How do the Israelis see the Americans

The main news in the US on Tuesday morning was the approval of Pfizer and Biontech's corona vaccine for children between the ages of twelve and 15. CNN also ran a prominent story about a "trampoline jumper" who could replace Angela Merkel as Chancellor. Fear that a new war between Israel and the Palestinians will break out in the Middle East is of little concern to the broader American public.

This disinterest reflects the US government's view of what is going on in Jerusalem. In short, the new President Joe Biden has decided to end the Israeli-Palestinian conflict Not a priority - neither in terms of its global agenda, nor in terms of its Middle East policy. He is not indifferent to what happens in Jerusalem because it can have dire consequences for the entire region. But Biden doesn't see it as his job to finally bring peace to Israel and the Palestinians. Too many US presidents before him have tried unsuccessfully.

The reaction from Washington seems cautious and routine

The reaction from Washington to the most recent clashes and skirmishes was correspondingly subdued. The State Department and the White House have held the usual talks with Israeli and Arab representatives, they have publicly urged de-escalation and called on all sides to refrain from violence and provocation. These statements were always linked - this is also part of the standard rhetoric - that Israel naturally has the right to defend itself against attacks.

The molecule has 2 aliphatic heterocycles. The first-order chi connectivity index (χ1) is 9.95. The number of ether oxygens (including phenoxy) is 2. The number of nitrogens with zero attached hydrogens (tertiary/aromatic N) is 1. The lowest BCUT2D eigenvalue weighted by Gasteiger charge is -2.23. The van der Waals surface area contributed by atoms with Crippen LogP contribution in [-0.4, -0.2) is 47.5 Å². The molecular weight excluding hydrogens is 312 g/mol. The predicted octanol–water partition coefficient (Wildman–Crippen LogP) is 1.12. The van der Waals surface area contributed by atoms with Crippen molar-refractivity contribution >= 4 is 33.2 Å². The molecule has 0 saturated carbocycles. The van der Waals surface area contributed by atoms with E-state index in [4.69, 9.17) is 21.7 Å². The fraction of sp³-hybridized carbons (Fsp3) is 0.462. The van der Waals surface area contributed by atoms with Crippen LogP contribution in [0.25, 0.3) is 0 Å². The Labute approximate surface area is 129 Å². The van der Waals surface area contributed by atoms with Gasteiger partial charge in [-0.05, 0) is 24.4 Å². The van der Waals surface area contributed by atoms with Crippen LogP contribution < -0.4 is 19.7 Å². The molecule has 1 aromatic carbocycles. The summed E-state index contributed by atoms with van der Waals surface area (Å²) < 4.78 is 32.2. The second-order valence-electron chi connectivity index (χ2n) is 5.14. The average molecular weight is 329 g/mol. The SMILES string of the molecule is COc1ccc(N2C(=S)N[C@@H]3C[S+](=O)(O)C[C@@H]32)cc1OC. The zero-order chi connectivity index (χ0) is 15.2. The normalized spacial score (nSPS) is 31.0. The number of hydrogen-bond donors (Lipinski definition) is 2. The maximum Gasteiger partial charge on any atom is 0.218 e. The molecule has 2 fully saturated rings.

One cannot speak of a powerful, active diplomatic intervention by the USA or even significant pressure on the government in Jerusalem. It is true that the new US president has a far less friendly relationship with Israeli Prime Minister Benjamin Netanyahu than Biden's predecessor, Donald Trump. But that did not lead to American Middle East policy becoming fundamentally critical of Israel with the change of power in Washington. That could change if the situation got out of hand and other states were drawn into the conflict. But so far Biden's strategy seems to have been characterized by restraint.

There are several reasons for that. For one thing, the so-called Israeli-Palestinian peace process has long ceased to be a geopolitical priority for Washington. Other conflicts are more pressing. From Biden's point of view, this is mainly the rivalry with China.

Second, the focus of Biden's Middle East policy is not Israel and the Palestinians, but the Iranians. Like President Barack Obama, Biden is concentrating on curbing the regime in Tehran and using diplomacy - in other words, the return to the so-called nuclear agreement that Trump had terminated - to prevent the construction of nuclear weapons. That can only work if Israel, which is directly threatened by Iran and threatens its own military action, supports the American line at least halfway.

The lobby of the Palestinians in Washington is loud - but manageable

However, Israel's Prime Minister Benjamin Netanyahu is a sharp critic of the nuclear diplomacy between the United States and Iran. Forcing him even further into the role of the adversary by the US now openly taking the side of the Palestinians is seen in Washington as counterproductive.

And third, the lobby that the Palestinians have in Washington is loud, but very manageable. Except for a small group of parliamentarians, almost all of whom belong to the left wing of the Democrats - including such prominent representatives as Elizabeth Warren and Alexandria Ocasio-Cortez - nobody is putting much pressure on Biden to help the Palestinians. Domestically, there is little to gain for Biden by putting pressure on Israel.